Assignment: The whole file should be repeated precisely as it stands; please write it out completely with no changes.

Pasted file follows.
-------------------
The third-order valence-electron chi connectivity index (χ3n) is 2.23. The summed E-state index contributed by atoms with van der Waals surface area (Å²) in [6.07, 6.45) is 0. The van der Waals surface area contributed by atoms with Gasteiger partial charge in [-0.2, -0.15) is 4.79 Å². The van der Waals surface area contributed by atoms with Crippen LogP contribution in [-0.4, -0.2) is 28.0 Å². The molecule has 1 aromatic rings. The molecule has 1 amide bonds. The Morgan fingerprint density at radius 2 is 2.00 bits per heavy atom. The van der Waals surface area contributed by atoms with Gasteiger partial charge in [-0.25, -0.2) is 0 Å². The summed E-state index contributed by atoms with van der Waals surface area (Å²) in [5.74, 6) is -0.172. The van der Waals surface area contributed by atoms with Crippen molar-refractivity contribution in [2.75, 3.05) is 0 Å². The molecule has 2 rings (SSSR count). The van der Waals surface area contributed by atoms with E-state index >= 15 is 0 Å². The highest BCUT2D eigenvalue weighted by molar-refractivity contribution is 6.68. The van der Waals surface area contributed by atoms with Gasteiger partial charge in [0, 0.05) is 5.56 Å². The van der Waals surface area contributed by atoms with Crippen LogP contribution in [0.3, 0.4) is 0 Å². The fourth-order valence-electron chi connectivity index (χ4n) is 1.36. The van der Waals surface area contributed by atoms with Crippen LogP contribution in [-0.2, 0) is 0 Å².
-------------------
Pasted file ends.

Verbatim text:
The third-order valence-electron chi connectivity index (χ3n) is 2.23. The summed E-state index contributed by atoms with van der Waals surface area (Å²) in [6.07, 6.45) is 0. The van der Waals surface area contributed by atoms with Gasteiger partial charge in [-0.2, -0.15) is 4.79 Å². The van der Waals surface area contributed by atoms with Crippen LogP contribution in [-0.4, -0.2) is 28.0 Å². The molecule has 1 aromatic rings. The molecule has 1 amide bonds. The Morgan fingerprint density at radius 2 is 2.00 bits per heavy atom. The van der Waals surface area contributed by atoms with Gasteiger partial charge in [-0.25, -0.2) is 0 Å². The summed E-state index contributed by atoms with van der Waals surface area (Å²) in [5.74, 6) is -0.172. The van der Waals surface area contributed by atoms with Crippen molar-refractivity contribution in [2.75, 3.05) is 0 Å². The molecule has 2 rings (SSSR count). The van der Waals surface area contributed by atoms with E-state index >= 15 is 0 Å². The highest BCUT2D eigenvalue weighted by molar-refractivity contribution is 6.68. The van der Waals surface area contributed by atoms with Gasteiger partial charge in [0, 0.05) is 5.56 Å². The van der Waals surface area contributed by atoms with Crippen LogP contribution in [0.3, 0.4) is 0 Å². The fourth-order valence-electron chi connectivity index (χ4n) is 1.36. The van der Waals surface area contributed by atoms with Crippen LogP contribution in [-0.2, 0) is 0 Å².